January is projections season. There are a whole mess of projection systems out there, but the system that is generally considered to be the most accurate, as well as the most widely available, is Dan Szymborski’s ZiPS, which are being released on Fangraphs this year. While you, the dear reader, have likely taken a glance at these already – they’re a month old, after all – I’d like to share a couple thoughts on the projections for the Giants this year.
For each player, in addition to a short analysis, I’ll provide a prediction of whether they will hit OVER or UNDER their projected OPS+.
Buster Posey: 172 OPS+ in 2012, projected 139 OPS+ in 2013. This one shouldn’t come as much of a surprise. Posey will regress this year, if only because his 2012 season was literally bonkers and to expect him to continue to perform at that level is simply unrealistic. A 139 OPS+ with above-average defense is still a fantastic, fantastic player – certainly an All-Star, if not an MVP. Nothing to worry about here. As far as over or under, I’ll be realistic and take the UNDER. I think he’ll be somewhere in the 130-135 range.
Angel Pagan: 121 OPS+ in 2012, projected 103 OPS+ in 2013. This one is more worrisome. Pagan will be in the first year of a four-year contract, and a leadoff hitter with a .270/.320/.403 triple-slash line, as ZiPS projects, is less than ideal. That would be more digestible in the sixth or seventh spot in the lineup, but the Giants don’t really have another conventional leadoff hitter – or an unconventional one either, for that matter. Still, a 103 OPS+ to go with slightly below-average defense in center field comes out to about 3 WAR or so. I’ll take the OVER on his projection, and hope that I’m right.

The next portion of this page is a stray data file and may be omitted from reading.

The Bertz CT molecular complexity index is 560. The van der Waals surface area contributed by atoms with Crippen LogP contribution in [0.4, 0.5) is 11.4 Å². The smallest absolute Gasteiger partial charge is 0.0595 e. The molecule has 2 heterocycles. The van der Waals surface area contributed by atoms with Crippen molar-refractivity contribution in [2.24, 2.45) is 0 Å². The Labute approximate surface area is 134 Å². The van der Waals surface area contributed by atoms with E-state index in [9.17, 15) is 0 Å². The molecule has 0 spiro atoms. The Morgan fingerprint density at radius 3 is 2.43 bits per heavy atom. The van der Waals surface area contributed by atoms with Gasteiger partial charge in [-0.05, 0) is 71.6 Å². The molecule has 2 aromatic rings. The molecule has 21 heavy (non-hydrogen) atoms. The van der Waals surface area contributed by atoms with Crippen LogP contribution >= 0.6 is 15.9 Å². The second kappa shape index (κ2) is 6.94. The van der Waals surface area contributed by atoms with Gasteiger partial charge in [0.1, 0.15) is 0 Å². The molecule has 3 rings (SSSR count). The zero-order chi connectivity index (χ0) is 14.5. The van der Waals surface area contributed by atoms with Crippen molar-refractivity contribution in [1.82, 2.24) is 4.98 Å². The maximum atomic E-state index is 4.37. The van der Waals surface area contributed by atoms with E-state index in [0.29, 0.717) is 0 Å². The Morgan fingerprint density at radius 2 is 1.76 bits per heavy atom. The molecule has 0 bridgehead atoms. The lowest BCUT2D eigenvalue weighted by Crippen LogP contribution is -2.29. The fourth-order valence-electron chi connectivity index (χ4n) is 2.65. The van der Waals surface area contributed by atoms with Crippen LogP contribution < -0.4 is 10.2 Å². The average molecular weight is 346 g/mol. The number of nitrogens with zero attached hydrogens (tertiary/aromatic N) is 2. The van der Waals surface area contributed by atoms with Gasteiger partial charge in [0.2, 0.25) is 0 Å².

Brandon Crawford: 87 OPS+ in 2012, projected 78 OPS+ in 2013. This isn’t that much of a regression, but the fact of the matter with Crawford is he has a very small margin for error. I think a 78 OPS+ is right on that line. We know he’s going to play amazing defense at an extremely important position, and to be honest there aren’t really any other options at short for the Giants so he’s going to get his 600 PA. But I think Crawford is going to struggle with the bat a lot this year. Am I allowed to take a push on his projection? No? Alright, I’ll say barely OVER.
Pablo Sandoval: 124 OPS+ in 2012, projected 125 OPS+ in 2013. I think 2013 is going to be a monster year for Sandoval. He hit very well last year despite a pair of hamate injuries, and he should be fully recovered from those injuries come Opening Day. Power is typically the tool most affected by wrist injuries, and now that he’s put those injuries in the past I expect him to really break out this year. His 155 OPS+ in 2011 will be hard to top, but I think a 140 OPS+ is about right. OVER